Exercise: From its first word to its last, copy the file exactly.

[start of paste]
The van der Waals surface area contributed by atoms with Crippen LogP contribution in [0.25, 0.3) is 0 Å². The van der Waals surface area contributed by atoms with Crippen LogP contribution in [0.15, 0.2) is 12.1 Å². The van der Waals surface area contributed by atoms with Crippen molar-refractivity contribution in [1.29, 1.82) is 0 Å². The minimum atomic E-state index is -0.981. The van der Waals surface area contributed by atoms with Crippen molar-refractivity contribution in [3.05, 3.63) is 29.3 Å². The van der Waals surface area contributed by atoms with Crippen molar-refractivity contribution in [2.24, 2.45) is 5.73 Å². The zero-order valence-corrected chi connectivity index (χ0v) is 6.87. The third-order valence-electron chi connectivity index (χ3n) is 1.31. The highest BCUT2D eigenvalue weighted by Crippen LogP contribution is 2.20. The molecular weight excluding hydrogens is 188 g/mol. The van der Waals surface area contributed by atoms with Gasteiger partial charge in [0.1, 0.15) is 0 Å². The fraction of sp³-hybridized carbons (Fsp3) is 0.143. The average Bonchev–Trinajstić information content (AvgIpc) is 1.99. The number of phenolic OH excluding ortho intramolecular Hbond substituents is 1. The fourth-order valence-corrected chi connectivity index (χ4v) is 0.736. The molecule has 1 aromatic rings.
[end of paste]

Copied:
The van der Waals surface area contributed by atoms with Crippen LogP contribution in [0.25, 0.3) is 0 Å². The van der Waals surface area contributed by atoms with Crippen LogP contribution in [0.15, 0.2) is 12.1 Å². The van der Waals surface area contributed by atoms with Crippen molar-refractivity contribution in [1.29, 1.82) is 0 Å². The minimum atomic E-state index is -0.981. The van der Waals surface area contributed by atoms with Crippen molar-refractivity contribution in [3.05, 3.63) is 29.3 Å². The van der Waals surface area contributed by atoms with Crippen molar-refractivity contribution in [2.24, 2.45) is 5.73 Å². The zero-order valence-corrected chi connectivity index (χ0v) is 6.87. The third-order valence-electron chi connectivity index (χ3n) is 1.31. The highest BCUT2D eigenvalue weighted by Crippen LogP contribution is 2.20. The molecular weight excluding hydrogens is 188 g/mol. The van der Waals surface area contributed by atoms with Gasteiger partial charge in [0.1, 0.15) is 0 Å². The fraction of sp³-hybridized carbons (Fsp3) is 0.143. The average Bonchev–Trinajstić information content (AvgIpc) is 1.99. The number of phenolic OH excluding ortho intramolecular Hbond substituents is 1. The fourth-order valence-corrected chi connectivity index (χ4v) is 0.736. The molecule has 1 aromatic rings.